Question: Need help splitting in WA State

We currently have a PTA that serves two schools, PK-1 & 2-5. Last night it was voted that the 2-5 will keep the status with the PTA, 501c3, etc and that the PK-1 will split into it's own parent group. There is a strong desire for the new group to be a PTO but the PTA regional rep there is saying that while the money in our current account can be split 50/50 (luckily we have equal students) once our non-profit status is established (state level) that none of the money can be used to obtain our 501c3. While I find this ridiculous on so many levels, it is a scare tactic that is working and I am in need of ideas on how to combat this. The WA State PTA bylaws do say that if a local charter does not remain in good standing with the PTA they are subject to withdrawal and surrender of records & assets. But they also say that if a local unit dissolves on it's own accord that the assets are to be distributed as per 501c3 (to one or more exempt purposes as defined in the code). As our PTA isn't dissolving at all & this is really just a new start up I don't see how the State PTA can say our funds can't be split according to 501c3. Any ideas & help are appreciated!

Asked by twoedmunds



Advice from PTO Today

Rockne writes:
Hi twoedmunds - You're right in asking. The state PTA rep isn't the arbiter of nonprofit law. State or federal law is. I'm not an accountant or lawyer, But I'm fairly certain it's OK for a newly formed 501c3 to reimburse start-up costs. So one possibility might be to put the split in place, get the 501c3 status using funds raised or donations to the new organization (or an individual fronting the dollars to pay the one-time 501c3 application fee). Then -- after the 50% of dollars are sent over to your new non-profit, the new non-profit could reimburse the start-up costs to the individuals. If you keep a clear paper trail on that stuff, I believe that's a fine work-around. Another possibility is -- instead of original org sending you 50% of dollars -- they could spend the equivalent amount directly on services/expenses that are for the younger school (field trips, buses, teacher support, arts programs, etc.). So there would never be a transfer to your group. I believe that would be OK, too. Certianly good to confer with your state PTA rep, but -- again -- he or she is 1) advisory, not the boss; and 2) also typically not a lawyer or accountant either. Good luck. Tim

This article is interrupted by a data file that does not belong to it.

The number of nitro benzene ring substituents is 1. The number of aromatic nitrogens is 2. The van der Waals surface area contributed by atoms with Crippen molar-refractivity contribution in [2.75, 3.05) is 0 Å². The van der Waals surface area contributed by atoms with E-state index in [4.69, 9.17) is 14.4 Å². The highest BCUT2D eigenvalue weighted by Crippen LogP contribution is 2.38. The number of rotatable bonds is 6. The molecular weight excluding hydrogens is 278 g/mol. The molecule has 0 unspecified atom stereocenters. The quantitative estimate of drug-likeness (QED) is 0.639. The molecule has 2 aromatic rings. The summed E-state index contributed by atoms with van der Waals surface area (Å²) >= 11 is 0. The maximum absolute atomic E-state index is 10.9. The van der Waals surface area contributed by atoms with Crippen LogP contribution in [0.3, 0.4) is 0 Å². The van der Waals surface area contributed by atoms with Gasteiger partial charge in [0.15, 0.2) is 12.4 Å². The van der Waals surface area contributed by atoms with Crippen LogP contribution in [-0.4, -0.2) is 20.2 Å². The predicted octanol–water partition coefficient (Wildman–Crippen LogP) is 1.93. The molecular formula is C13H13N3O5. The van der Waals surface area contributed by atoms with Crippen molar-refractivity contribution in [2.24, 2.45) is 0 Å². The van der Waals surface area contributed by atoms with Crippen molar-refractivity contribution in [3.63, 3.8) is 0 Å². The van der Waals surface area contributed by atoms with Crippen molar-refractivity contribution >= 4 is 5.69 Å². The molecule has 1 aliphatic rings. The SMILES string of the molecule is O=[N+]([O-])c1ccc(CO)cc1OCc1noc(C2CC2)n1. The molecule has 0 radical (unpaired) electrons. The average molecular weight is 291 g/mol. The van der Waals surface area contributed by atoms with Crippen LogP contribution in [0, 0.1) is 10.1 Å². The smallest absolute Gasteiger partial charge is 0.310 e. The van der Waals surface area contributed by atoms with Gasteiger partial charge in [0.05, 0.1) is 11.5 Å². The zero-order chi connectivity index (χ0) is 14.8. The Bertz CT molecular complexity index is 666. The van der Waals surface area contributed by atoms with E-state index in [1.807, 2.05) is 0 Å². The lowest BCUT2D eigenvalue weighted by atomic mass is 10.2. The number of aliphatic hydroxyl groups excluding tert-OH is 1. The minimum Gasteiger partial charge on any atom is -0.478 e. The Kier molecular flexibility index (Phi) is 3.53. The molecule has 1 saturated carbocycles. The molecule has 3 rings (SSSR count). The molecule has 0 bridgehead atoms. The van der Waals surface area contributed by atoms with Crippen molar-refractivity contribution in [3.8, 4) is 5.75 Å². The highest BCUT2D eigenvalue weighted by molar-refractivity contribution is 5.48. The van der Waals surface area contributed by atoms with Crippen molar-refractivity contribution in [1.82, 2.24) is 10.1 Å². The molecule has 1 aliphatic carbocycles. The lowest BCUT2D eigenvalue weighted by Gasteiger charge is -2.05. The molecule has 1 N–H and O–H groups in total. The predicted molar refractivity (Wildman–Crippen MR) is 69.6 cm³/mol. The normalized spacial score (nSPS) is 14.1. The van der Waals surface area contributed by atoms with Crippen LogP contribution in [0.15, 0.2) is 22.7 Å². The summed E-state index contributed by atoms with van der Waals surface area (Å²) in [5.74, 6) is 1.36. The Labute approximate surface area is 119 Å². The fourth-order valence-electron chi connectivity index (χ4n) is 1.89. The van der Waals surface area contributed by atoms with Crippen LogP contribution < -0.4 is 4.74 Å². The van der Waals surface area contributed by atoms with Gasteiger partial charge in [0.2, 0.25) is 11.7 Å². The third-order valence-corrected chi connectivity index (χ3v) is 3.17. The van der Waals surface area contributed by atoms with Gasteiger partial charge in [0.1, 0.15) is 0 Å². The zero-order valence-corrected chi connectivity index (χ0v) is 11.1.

Community Advice

twoedmunds writes:
Thanks so much, I hadn't thought a about reimbursement, that might be the perfect work around. Our current PTA refuses to pay for field trips/transportation in any way & we've got a decent amount since it includes a well built reserve fund. This vote was forced before we had committed to even moving forward, parents were not well informed, & then here was this person & our PTA presenting what is "legal" from a position of perceived authority. So frustrating!

Community Advice

mum24kids writes:
The key here is that you are not dissolving the current PTA; you just have a bunch of members leaving it. The members get to vote on how to spend THEIR money, not any state PTA rep. They way you become "not in good standing" is to not pay your membership dues, not send in your audit or tax return, not keep your bylaws up to date--stuff like that. So make sure the continuing PTA keeps up on what it is supposed to do, and the state won't have any room to complain. As long as you spend your money on what your purpose is as stated in your bylaws, and your membership votes on how to spend the money, you have done nothing that anyone can argue against. So when you figure out how much money you have to split, have a membership vote. Vote to spend $x on the new PTO, which should have a very similar purpose and mission to what the current PTA has. Then write them a check. It does not matter whether they have their 501(c)(3) status or not (and that's a Federal thing, not a state thing, by the way). It is not against any PTA rule to write a check to a for profit company. (If it was, none of us would be writing checks to fundraising companies!) You just have to spend the money on your stated purposed and mission. The only time it's required for you to write a check to another 501(c)(3) is if you dissolve. If it makes people feel better, then make the vote such that you don't disburse the funds until the new PTO gets its 501(c)(3) status. But really--that's not what makes the difference--it is the purpose of the funding. The American Heart Association is a 501(c)(3), but you can't just give your money to them, because your purpose as a school group is not to fund heart research. And I'm not a lawyer, either, but I have started a PTO before and transferred money from an existing PTA to it. As a matter of fact, several PTAs also donated money to us to get it started, because as a new school, it is a tradition to give "seed money" to start up parent groups.

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